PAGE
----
Ninety-three years ago The Walt Disney Company was founded. Bringing a revolution in animation with an impact that can be seen and experienced today, Disney has led the field of animation for decades. Despite its incredible impact, Disney is sometimes seen as being a bit outdated when it comes to interface animation. In fact, you might be asking yourself what a company that has specialized in full length animated movies even knows about interface animation?
It all comes down to the 12 classic (basic) principles of Animation. Pioneered by Frank Thomas and Ollie Johnston, these simple principles transcend styles and remain relevant in most animation venues. If you are interested in designing the best most eye popping interfaces for websites and apps, then keep reading. We get into how you can learn from the best and incorporate principles that will make your concept and designs stronger.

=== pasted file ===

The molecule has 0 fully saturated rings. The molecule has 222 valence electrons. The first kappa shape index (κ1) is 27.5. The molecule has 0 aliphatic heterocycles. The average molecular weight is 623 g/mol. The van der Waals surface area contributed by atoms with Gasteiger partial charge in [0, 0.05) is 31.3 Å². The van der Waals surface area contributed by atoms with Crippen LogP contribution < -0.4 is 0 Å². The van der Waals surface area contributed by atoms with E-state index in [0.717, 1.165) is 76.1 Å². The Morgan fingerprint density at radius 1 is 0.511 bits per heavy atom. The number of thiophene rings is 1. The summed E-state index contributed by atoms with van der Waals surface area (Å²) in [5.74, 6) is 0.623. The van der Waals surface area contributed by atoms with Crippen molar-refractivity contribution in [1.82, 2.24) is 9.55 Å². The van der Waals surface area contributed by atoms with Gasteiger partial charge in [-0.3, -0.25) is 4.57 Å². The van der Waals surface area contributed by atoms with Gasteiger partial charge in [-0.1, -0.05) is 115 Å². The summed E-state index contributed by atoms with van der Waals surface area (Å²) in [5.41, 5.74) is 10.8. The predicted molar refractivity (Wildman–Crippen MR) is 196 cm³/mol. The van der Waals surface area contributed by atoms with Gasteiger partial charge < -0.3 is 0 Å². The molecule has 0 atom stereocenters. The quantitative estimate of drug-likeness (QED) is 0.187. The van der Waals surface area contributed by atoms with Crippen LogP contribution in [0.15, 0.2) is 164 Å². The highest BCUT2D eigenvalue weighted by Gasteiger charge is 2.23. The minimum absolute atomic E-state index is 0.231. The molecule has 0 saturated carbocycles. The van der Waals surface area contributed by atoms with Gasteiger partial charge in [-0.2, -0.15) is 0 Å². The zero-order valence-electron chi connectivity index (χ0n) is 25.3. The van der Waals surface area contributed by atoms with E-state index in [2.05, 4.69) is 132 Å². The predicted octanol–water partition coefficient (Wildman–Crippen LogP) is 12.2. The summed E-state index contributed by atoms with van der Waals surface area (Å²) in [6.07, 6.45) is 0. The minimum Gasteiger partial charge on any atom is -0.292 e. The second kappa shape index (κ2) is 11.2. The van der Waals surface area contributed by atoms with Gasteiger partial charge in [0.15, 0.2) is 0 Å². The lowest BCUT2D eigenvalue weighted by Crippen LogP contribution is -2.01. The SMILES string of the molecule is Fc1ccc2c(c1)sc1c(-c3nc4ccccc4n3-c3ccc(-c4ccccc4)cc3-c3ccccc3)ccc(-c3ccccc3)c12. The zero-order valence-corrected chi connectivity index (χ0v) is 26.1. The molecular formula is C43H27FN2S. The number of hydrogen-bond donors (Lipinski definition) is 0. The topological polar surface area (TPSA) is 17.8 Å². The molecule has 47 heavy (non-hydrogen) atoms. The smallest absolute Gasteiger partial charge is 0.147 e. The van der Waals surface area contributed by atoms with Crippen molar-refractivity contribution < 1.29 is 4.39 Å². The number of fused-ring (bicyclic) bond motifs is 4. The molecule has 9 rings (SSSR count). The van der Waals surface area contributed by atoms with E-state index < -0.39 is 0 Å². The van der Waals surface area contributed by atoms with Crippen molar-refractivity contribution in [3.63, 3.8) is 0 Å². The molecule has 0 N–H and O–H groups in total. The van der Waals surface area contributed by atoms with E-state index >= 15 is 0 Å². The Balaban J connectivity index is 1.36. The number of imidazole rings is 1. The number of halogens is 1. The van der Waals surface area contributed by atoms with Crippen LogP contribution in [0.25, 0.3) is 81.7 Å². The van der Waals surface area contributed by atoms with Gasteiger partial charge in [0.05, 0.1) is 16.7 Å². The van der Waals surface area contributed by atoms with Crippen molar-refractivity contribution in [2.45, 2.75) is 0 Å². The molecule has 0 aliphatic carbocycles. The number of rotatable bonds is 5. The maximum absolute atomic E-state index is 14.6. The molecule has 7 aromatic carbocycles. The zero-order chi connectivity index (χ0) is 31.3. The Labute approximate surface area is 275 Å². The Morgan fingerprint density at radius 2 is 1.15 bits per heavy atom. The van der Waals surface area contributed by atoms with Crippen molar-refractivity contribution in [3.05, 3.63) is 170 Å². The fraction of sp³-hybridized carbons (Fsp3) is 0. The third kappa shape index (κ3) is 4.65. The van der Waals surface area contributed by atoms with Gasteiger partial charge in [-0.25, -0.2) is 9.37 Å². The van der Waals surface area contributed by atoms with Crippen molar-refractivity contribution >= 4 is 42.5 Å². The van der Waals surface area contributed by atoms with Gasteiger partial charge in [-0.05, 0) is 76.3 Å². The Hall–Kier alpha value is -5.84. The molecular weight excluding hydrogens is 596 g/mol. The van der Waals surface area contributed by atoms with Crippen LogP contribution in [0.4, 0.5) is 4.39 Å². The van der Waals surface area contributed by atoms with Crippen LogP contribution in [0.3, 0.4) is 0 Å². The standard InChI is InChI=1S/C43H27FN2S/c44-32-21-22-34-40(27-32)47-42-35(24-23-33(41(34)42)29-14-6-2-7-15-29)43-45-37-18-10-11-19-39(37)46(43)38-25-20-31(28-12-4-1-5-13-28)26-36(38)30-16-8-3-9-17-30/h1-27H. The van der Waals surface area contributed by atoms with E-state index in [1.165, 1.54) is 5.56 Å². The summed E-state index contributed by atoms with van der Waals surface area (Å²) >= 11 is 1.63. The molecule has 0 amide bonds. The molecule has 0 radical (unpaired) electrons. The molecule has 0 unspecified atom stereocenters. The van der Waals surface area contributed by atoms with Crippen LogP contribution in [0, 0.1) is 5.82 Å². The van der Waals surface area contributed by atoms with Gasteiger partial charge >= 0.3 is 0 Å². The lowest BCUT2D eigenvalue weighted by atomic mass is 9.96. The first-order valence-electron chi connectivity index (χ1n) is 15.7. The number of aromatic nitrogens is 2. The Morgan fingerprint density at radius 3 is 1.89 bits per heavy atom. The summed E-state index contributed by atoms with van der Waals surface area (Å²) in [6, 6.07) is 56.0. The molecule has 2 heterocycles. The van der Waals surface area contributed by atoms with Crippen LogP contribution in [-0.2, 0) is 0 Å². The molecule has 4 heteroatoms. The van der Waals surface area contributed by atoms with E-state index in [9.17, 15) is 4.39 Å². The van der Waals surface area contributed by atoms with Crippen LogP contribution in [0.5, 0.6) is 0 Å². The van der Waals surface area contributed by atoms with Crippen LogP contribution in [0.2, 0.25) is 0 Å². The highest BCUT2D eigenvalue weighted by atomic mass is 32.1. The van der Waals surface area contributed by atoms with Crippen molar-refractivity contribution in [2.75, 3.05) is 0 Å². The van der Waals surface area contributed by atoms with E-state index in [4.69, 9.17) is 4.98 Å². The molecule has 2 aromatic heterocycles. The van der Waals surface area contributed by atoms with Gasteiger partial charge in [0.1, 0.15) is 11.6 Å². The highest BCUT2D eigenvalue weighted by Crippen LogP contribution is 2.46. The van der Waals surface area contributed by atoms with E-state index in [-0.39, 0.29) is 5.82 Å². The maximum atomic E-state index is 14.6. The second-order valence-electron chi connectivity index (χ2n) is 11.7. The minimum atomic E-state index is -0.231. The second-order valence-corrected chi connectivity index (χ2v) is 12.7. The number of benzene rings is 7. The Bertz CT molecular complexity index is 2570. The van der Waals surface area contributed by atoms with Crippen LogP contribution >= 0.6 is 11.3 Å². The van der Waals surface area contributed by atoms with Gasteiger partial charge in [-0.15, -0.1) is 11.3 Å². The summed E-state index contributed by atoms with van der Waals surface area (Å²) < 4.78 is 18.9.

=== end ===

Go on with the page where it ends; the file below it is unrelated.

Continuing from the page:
Incase you are unfamiliar, the 12 basic principles of animation include an appeal, solid drawing, exaggeration, timing, second action, arc, slow in and slow out, follow through and overlapping action, straight ahead action and pose to pose, staging, anticipation, and squash and stretch.
Why The 12 Basic Principles Are Relevant Today
You might be asking yourself how basic principles of animation have anything to do with a split second animation or even UX purposes. Even in extreme instances, the basic principles of design are still relevant. Simply put, they help to create a set of standards and rules that allow us to better communicate our ideas through the animations we create.